“Postpartum Expectations–and Reality”

I had a lot of unspoken expectations about how I would manage pregnancy, childbirth, and feeding, but my expectations about the postpartum period were much fewer. Perhaps it was because few women talked about the postpartum period beyond the mood swings and occasional depression. Regardless of the reason, I believed that the postpartum period was going to be a cinch for me. I handled menstrual mood swings for years, so how different could these postpartum mood swings be?

But I think a larger part of me wanted to prove to everyone that I would not be that weepy mother that couldn’t look at her baby without crying. After all, I didn’t see myself as a typical woman. I wasn’t going to feel that way. I was going to return to exercise ASAP and lose all the baby weight by the time the baby was six months old. People would look at me and say, “Wow! You look awesome!” And I would credit my commitment to fitness and good nutrition, as a kind of backhanded comment that women who couldn’t drop the weight weren’t taking care of themselves. They worshipped their babies to the point of sacrificing their own happiness and health. And I wasn’t like those mothers. I was different. I had retained and nourished my individual self despite the challenges of motherhood. I wasn’t going to turn off my own personhood in order to be a mother.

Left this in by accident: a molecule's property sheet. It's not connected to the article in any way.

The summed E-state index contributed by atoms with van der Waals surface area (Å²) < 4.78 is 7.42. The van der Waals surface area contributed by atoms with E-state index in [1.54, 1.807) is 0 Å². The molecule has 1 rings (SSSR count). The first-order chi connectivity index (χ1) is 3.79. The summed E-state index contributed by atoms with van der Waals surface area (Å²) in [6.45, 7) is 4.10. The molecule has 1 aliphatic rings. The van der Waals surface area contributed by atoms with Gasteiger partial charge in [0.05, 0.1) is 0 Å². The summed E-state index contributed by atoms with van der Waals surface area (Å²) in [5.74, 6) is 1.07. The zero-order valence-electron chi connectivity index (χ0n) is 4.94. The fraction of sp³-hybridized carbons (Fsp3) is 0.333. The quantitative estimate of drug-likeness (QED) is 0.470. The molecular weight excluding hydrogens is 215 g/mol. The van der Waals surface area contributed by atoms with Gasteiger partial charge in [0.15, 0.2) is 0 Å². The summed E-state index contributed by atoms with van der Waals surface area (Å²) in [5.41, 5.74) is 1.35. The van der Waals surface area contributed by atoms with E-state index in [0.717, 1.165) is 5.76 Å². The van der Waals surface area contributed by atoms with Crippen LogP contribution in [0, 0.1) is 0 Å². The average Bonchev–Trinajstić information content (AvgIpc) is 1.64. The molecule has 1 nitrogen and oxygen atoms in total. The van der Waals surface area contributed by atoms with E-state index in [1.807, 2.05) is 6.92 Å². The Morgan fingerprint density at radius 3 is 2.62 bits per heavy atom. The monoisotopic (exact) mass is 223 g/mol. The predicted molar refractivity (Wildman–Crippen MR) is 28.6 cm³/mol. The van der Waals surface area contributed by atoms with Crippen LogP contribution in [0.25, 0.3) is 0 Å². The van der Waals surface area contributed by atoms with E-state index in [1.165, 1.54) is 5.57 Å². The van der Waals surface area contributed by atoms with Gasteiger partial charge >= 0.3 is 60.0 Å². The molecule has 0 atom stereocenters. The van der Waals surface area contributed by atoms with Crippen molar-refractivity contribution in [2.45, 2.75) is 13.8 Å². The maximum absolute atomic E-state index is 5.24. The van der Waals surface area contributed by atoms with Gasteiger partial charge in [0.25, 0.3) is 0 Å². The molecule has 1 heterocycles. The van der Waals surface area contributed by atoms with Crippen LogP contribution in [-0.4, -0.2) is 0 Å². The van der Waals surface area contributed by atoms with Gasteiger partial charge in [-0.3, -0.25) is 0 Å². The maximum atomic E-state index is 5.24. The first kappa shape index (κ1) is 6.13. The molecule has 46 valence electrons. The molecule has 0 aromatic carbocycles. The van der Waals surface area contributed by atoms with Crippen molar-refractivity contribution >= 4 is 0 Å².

Oh, how much it hurt when I couldn’t live up to my own expectations.

Oh, how much it hurt when I had to accept that being “Superwoman” didn’t mean that I had to erase everything about me that was womanly.

I had to reconcile my expectations with reality, much like some women need to do after giving birth or stopping breastfeeding.

I had to acknowledge that being a woman wasn’t an identity full of weaknesses that I had to overcome. Instead, being Superwoman meant that after having fallen into the thick mud of the postpartum period, I pulled myself up and kept walking. Even though my feet were caught in the mud. Even though I couldn’t see the way forward. I kept walking.